So … do Shapiro and Atkins take the higher payroll and say, “We like the job Alex did so we’re going to put all our money into keeping his team together as it ages”? Because isn’t that really what they’d be doing? I have a hard time imagining two new guys would come in to run the team and make their first big money decision about maintaining a former GM’s work while investing gobs of money in two aging players.

    I want to keep both players. But if I imagine things from management’s point of view, I can’t see it happening.

    Perhaps that’s a big reason why Shapiro keeps talking circles around payroll questions. Perhaps he wants to let one player walk. (Note that I say this not to bash Shapiro; I have a generally positive impression of him so far, and there’s some logic to keeping only one player.)

    • Psmithy

      I guess it’s the question of how they are doing mid-season, and before someone bangs the 9-5 rights (it just means they cannot be traded without first approving the trade) it’s part of the reason I wonder if they trade them mid season to get prospect capital. Although teams love draft picks, doesn’t a low first round -second who has shown that they may be big league ready in AA equal more value than a draft pick that is 4-6 years away?

      • Barry

        I’ll boldly say that I think it’s very unlikely the Jays are in sell-mode at the deadline. I think the most likely scenarios are, in order: 1) They’ll be in a playoff spot; 2) They’ll be close to a playoff spot. So, even if the Jays are a couple of games out and decide to follow the 2015 Tigers’ example, a 10-and-5 Jose Bautista will veto a deal. Not sure what Edwin would do.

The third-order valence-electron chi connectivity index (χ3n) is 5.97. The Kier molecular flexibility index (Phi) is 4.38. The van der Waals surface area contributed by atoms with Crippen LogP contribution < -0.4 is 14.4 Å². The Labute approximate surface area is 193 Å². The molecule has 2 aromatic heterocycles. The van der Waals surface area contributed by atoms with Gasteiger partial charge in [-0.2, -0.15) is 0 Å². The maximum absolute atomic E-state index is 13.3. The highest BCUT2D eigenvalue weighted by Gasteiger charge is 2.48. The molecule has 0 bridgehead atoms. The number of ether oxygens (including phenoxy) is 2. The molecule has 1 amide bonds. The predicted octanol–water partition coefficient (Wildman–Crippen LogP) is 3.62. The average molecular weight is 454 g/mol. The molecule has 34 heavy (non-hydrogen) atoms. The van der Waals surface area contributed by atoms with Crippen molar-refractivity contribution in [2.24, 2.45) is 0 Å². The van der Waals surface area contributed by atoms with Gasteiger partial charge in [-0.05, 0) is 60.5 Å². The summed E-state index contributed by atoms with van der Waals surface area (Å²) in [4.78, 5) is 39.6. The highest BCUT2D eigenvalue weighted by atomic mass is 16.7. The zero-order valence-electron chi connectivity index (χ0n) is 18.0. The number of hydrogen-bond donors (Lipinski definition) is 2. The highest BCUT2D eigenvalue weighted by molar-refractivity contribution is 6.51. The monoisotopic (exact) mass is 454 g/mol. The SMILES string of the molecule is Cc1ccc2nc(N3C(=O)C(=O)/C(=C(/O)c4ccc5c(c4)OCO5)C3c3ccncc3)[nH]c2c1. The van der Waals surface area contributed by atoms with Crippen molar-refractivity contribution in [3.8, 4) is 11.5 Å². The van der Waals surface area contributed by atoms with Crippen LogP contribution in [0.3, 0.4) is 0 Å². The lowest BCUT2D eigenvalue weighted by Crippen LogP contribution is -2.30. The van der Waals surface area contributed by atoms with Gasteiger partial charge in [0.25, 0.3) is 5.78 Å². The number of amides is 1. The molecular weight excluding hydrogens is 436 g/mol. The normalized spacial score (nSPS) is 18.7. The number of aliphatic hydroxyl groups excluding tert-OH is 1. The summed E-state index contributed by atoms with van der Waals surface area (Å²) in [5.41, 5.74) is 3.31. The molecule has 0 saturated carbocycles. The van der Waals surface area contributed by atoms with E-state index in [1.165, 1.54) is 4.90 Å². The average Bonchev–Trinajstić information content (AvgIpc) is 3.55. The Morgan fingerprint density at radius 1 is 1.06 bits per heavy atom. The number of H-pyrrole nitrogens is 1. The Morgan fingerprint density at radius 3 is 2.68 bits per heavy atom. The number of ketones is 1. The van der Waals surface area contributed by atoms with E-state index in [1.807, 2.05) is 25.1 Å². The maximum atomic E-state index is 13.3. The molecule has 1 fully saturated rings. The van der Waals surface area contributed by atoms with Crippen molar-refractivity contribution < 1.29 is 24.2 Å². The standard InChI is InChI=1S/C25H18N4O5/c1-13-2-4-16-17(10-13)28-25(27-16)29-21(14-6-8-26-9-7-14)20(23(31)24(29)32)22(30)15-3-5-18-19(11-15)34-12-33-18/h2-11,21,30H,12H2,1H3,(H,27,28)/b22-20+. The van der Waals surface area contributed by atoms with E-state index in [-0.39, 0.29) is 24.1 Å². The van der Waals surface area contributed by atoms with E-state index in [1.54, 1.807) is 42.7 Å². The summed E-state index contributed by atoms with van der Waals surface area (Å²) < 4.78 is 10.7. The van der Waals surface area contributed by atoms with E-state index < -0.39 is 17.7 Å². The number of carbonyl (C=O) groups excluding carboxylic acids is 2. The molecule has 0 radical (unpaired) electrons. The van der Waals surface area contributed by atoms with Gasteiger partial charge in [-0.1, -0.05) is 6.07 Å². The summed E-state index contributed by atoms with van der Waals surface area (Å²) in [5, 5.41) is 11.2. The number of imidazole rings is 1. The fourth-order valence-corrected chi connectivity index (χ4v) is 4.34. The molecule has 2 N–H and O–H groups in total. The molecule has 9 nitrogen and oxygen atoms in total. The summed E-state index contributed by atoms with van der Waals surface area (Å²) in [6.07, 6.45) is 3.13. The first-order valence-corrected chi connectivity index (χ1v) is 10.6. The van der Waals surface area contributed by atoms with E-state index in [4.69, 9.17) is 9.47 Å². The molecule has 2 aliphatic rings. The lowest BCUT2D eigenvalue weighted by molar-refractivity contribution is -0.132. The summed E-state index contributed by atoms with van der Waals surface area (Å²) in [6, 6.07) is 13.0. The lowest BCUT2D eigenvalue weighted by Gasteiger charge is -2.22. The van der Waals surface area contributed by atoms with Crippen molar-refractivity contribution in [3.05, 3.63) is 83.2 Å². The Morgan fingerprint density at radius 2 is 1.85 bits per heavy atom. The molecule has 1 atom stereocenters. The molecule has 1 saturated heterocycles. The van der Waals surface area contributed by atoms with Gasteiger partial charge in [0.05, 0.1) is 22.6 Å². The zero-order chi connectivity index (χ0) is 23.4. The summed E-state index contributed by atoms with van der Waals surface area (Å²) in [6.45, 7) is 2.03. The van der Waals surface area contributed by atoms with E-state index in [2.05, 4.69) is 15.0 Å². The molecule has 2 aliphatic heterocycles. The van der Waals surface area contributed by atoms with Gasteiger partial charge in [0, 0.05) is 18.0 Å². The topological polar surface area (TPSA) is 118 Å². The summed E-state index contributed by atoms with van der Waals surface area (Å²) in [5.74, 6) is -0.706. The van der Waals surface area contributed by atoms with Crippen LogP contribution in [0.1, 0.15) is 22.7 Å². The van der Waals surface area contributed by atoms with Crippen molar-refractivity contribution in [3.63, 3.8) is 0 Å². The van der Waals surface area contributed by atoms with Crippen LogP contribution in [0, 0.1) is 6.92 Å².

But in the unlikely event that we’re out of contention and looking at next year, I think the lack of high-minors prospects will get Shapiro/Atkins to at least shop one or both for elite level prospects in AA or AAA and will weigh those offers against the draft pick they’d get with a qualifying offer. But I have no sense of what other teams would offer (particularly since we don’t know who those teams will be).

    • OakvilleJays

      Interesting post. Let’s say the Jays get to the World Series & win it, would Shapiro dare not bring back Bautista & EE?. I assume one or both of them would be key contributors to winning a World Series.

      The corporate doublespeak by Shapiro continues to amaze me. Why do fans put up with this nonsense?

  • mktoronto

    Happy to see the return of the machine! Really think you nailed it too.

    There is definite merit in waiting until the end of the year. Rogers has more revenue data which will give Shapiro more leverage in raising payroll. I can’t see salaries being substantially higher than what happened last off-season so there really isn’t a need to lock people down now.

  • fastball

    Sounds like every other bit of corporate-speak I’ve heard before. Never use 10 words when 40 will do – and make sure that NONE of those words are actually Yes or No when answering a question.
    Face it – it’s going to be more of “let’s make sure 2015 wasn’t a one-off year before we commit to opening the vault”.
    Basically – be good boys for this year and we’ll see what Santa brings later.